Pakistan has almost as many nuclear weapons as its neighbour and rival India, and fears are increasing that some of its arms may fall into the hands of terrorists.
The Stockholm International Peace Research Institute says in a report issued last month that the two nations are locked in a weapons arms race and that each has 110 warheads.
But it says Islamabad is in danger of "losing control of part of its nuclear arsenal" to terrorists.
Describing Pakistan's nuclear programme as the fastest in the world, the report says Islamabad and New Delhi continue to develop new ballistic and cruise missile systems able to carry nuclear weapons.
"They are also expanding their capacities to produce fissile material for military purposes," it says, claiming that Pakistan is now turning to producing lighter precision warheads or tactical nuclear weapons for limited battlefield use.
Peace research institute director Daniel Nord cautioned that Pakistan was in danger of "losing control of part of its nuclear arsenal" to non-state parties.
And he said that South Asia, where relations between India and Pakistan were perpetually tense, was the only place in the world where there was an ongoing nuclear arms race.
The two nations conducted tit-for-tat underground nuclear tests in May 1998, Pakistan carrying out six explosions in response to India's five.
India conducted its first atomic test in 1974, calling it a "peaceful nuclear explosion".
This challenged the hegemony of the five nuclear weapon states of Britain, China, France, Russia and the United States, and triggered Pakistan's nuclear programme.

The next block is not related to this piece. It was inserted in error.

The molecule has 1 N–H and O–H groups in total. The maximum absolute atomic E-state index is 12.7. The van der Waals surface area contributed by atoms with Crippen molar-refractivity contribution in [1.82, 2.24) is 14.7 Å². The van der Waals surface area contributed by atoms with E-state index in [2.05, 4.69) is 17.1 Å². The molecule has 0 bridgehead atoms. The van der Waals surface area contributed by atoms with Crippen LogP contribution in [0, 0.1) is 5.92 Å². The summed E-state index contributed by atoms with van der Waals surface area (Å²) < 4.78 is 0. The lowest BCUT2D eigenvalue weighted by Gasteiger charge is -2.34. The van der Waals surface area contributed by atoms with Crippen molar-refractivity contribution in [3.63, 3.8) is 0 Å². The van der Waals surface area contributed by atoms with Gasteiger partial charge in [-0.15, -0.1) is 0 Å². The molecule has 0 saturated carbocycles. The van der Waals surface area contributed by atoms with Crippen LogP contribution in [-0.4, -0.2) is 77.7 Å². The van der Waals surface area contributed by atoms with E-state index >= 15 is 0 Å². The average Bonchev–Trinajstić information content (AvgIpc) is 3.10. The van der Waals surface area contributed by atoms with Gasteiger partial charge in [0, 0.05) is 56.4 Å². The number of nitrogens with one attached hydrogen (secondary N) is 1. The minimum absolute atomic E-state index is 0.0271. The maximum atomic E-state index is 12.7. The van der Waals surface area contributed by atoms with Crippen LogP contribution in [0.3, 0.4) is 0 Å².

Since independence 64 years ago, India and Pakistan have fought three wars and an 11-week border skirmish in 1999 that threatened to escalate into a nuclear exchange.
The nuclear threat grew again two years later after the attack on India's Parliament by Pakistan-based Islamic terror groups.
Both countries stationed battle-ready armies along their common frontier for more than 10 months.
Then in January this year, Pakistan announced its intent to expand its nuclear deterrence against India. This was in response to the United States facilitating New Delhi's entry into the 45-member Nuclear Suppliers Group.
Pakistan's permanent representative to the Conference on Disarmament in Geneva declared that the decision to increase the size of its nuclear arsenal was made last December by the National Command Authority, which controls the country's atomic weapons.
Zamir Akram said India's admission to the Nuclear Suppliers Group would "destabilise the security environment in South Asia, which would retard progress on non-proliferation, arms control and disarmament measures".
It would enable India to expand its nuclear co-operation agreements and enhance its nuclear weapon and delivery capability.
In response, Pakistan would be "forced " to "ensure the credibility of its strategic deterrence", he stated.
"The National Command Authority categorically reiterated that Pakistan will never accept discriminatory treatment and that it rejects any effort to undermine its strategic deterrence," Akram said.
India has claimed its nuclear deterrence is directed against China, but Pakistan's is focused on India, a substitute for existing conventional military disparity between the constantly squabbling neighbours.
The arsenals' location remains a closely guarded secret, and the warheads and delivery systems are separated.
Pakistan has acquired missile technology from North Korea, and has smaller yield strategic weapons deliverable by modified F16 combat aircraft.